This is the time of year where moments to entertain seem to occur endlessly. One of my favorite ways to elevate a gathering and really make a tabletop feel like it’s your own is to add a foliage bundle to each place setting. They double as a simple takeaway gift and can even inspire a wonderful moment of conversation as everyone is seated. I love to think seasonal – build from what’s around you in your environment and create a concept that conveys the spirit of the gathering.
By incorporating touches of Palo Santo, hand painted foliage, dried flowers, juniper and oversized matched, I created a bundle that felt of the moment and that would also carry through to the holiday and New Year. Adding luminescent shine is meant to inspire moments of self reflection while graciousness of the natural wood incensefelt in line with the seasonal moments of ceremony and celebration.
Just as I’m finally relishing in fall’s late arrival, Innika Choo is tugging at my warm weather loving heartstrings with her latest collection of cotton and linen frocks. How can I not ache for white linen dresses hand embroidered with daisies, pinafores finished with eyelet hems, and cotton gingham dresses tiered with layers upon layers of scalloped ruffles? And the mini versions for girls?! It’s all so good. Per usual, I love that Innika always considers the versatility of her clothing. Everything is available in just one size and can be worn in a multitude of ways with the help of ties and drawstrings. And with all the layering possibilities, I can certainly justify incorporating several pieces into my fall wardrobe.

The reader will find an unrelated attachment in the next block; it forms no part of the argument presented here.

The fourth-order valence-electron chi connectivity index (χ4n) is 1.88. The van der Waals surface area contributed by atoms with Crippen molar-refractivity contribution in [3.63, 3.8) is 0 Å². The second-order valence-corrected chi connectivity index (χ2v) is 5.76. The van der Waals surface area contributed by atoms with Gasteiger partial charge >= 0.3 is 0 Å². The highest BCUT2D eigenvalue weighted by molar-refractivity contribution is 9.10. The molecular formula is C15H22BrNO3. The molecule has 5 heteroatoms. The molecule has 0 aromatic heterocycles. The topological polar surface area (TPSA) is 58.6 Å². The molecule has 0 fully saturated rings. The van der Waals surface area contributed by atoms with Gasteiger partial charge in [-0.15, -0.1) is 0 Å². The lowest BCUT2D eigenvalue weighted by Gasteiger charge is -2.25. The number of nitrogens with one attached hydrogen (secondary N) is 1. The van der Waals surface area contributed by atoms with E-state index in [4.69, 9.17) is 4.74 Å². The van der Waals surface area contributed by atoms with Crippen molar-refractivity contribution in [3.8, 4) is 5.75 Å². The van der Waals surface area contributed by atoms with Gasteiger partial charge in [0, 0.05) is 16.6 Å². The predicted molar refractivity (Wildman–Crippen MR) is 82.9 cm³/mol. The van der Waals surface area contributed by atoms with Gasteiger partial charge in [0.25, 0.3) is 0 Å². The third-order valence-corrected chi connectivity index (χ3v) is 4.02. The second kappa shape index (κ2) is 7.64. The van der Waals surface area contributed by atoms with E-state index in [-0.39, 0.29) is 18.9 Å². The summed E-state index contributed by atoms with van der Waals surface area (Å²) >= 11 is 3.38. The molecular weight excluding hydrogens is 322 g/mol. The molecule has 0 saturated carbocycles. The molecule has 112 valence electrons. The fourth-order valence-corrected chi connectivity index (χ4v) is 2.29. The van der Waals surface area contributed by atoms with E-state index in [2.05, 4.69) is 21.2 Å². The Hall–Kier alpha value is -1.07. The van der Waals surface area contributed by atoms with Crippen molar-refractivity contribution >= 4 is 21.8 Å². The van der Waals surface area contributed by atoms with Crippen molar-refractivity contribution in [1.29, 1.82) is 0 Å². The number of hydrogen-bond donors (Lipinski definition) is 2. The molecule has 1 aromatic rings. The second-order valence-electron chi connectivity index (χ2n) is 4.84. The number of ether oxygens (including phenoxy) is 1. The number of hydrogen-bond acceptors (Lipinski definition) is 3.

It’s been four years since Abe and I moved into our newly remodeled house and believe it or not, we’re still working our way down a long list of to-dos. That may sound stressful but one of the most valuable things I’ve learned from being a homeowner is to not rush through all the details. And if you know me, you’d understand how that lesson was a difficult pill to swallow. But it turns out, taking on projects piece by piece actually makes home ownership manageable and actually more exciting! Plus, taking the time to figure out what is needed to accommodate your family’s habits and lifestyle really cuts back on any hurried mistakes. So I guess this is the moment when I confess that we’ve been without a shower curtain in our guest bathroom all this time . . .